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Day: July 7, 2021

Having Fun with the QDS Toolbox

Jared Poche shares a few queries with us:

The QDS Toolbox is set of tools that can help you review and store the performance related data in Query Store. This was released by ChannelAdvisor last September thanks to the hard work of a number of my coworkers.

If you aren’t experienced with Query Store, this can provide a good starting point for getting familiar with data that is available and what you can do with it. If you are experienced with Query Store, this may give you an easy way to set up customizable reports that help you find issues and see trends.

The QDS Toolbox has several components, and I intend to post about each in turn. Two new components were added to this recently by @sqlozano (, bringing the current total to eight.

Click through for a deeper dive into the Server Top Queries report.

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Notes on Temporal Tables

Hugo Kornelis wraps up a discussion of temporal tables with miscellany:

Of course, it will be a quite common requirement to query products and their suppliers. When querying the present, you can just access the Suppliers and Products table without the “FOR SYSTEM_TIME” keyword, and the execution plan will unsurprisingly show that a regular join of the two “current” tables is used, with no reference to the history table. Nothing special. We already saw in the earlier parts that querying the present simply ignores the history table; joining does not make that different.

But what if, for instance, we want to show all data as it was valid on June 3 at noon? Well, that is also simple. We already know that we can use FOR SYSTEM_TIME AS OF” to get the rows from a single temporal table as they were at a specific time. We can use that syntax for both tables, to get the data we need:

Read on as Hugo dives into some messy problems. Temporal table queries can expand out in complexity very quickly, as this post shows.

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Introducing the Display-Object Cmdlet

Phil Factor has a bit of Powershell for us:

How do you list all the objects and values within a PowerShell object, investigate an object or explore its structure? There must be a simple way. I used to use ConvertTo-JSON. This is fine up to a point but what if you just wish to search for strings or look for objects with a cartain name or value? What if you need their path so you can reference them? It isn’t plain-sailing. In the ISE, the intellisense will help you a lot but I want more and I want to do it in script rather than the IDE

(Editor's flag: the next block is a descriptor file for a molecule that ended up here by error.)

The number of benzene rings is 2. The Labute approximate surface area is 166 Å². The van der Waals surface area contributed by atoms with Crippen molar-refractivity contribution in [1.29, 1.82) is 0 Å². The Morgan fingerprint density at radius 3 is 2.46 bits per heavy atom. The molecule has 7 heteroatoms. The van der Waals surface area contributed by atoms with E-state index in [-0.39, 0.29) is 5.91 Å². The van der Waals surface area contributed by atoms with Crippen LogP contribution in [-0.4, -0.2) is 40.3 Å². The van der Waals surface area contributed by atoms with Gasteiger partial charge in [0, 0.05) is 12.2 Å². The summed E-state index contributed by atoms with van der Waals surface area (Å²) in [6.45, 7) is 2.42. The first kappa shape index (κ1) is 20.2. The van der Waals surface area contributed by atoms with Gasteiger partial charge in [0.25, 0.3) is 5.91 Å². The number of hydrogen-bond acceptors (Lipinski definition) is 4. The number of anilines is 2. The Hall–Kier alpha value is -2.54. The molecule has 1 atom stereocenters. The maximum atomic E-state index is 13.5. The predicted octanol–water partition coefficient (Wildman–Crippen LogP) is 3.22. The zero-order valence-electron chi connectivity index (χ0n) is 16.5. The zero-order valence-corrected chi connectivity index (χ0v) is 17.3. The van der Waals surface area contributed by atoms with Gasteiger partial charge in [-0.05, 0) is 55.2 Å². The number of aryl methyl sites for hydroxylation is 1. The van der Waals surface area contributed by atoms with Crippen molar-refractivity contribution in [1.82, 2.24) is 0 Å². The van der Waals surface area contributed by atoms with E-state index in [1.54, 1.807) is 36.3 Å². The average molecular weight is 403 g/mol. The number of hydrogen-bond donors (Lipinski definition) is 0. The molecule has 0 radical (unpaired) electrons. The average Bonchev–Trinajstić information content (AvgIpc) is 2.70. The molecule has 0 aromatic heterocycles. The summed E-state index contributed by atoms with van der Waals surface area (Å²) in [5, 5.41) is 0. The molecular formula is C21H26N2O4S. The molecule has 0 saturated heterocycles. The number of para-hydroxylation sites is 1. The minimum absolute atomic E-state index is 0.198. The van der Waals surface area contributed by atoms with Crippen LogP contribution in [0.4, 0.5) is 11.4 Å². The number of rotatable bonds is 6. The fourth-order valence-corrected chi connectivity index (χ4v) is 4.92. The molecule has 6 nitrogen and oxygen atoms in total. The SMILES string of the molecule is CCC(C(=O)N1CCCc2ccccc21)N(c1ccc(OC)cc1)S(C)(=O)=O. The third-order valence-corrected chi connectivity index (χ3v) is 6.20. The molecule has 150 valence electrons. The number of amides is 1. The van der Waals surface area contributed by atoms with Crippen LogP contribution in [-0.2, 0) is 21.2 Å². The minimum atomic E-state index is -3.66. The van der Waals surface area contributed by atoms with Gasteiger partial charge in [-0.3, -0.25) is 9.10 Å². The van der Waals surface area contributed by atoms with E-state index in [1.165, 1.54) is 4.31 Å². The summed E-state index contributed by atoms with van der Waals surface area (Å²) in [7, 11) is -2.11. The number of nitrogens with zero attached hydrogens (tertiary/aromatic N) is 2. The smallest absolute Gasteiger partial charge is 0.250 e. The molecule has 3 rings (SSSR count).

Read on to check it out and get a copy of the cmdlet.

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Migrating Historical Data from Azure Analysis Services to Power BI Premium Per User

Gilbert Quevauvilliers continues a series on moving to Power BI Premium Per User:

In this blog post I am looking at how to load or reload historical data in AAS and PPU and compare the differences.

It should already be noted that I am only going to compare tables where I have partitions created and enabled. The reason being for dimension tables it is typically quick and easy to reload the data by re-processing the data for the table.

Read on for the details.

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Required Permissions for Forcing Query Store Plans

Grant Fritchey reviews minimum requirements:

I was recently asked what permissions were needed to force plans in query store. I’m sure I knew at one point, but at the moment I was asked, I couldn’t remember to save my life. So, I went and looked it up. In the interest of sharing, especially for the poor person who I left hanging, here’s what I found.

Click through for the disappointing answer.

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Against sp_hexadecimal and sp_help_revlogin

Andy Mallon says it’s time to give up a couple of procedures:

We recently ran into some performance problems with our login sync, which is based on sp_hexadecimal and sp_help_revlogin, the documented & recommended approach by Microsoft.

I’ve been installing & using these two procedures since I started working with SQL Server, back at the turn of the century. In the nearly two decades since, I’ve blindly installed & used these procedures, first on SQL Server 2000, and then on every version since… just because that’s the way I’ve always done it. But our recent performance problems made me rethink that, and dive in to take a look at the two procedures to see if I could do better, which made me realize, OHBOY! WE CAN DO BETTER!!

Read on to understand how.

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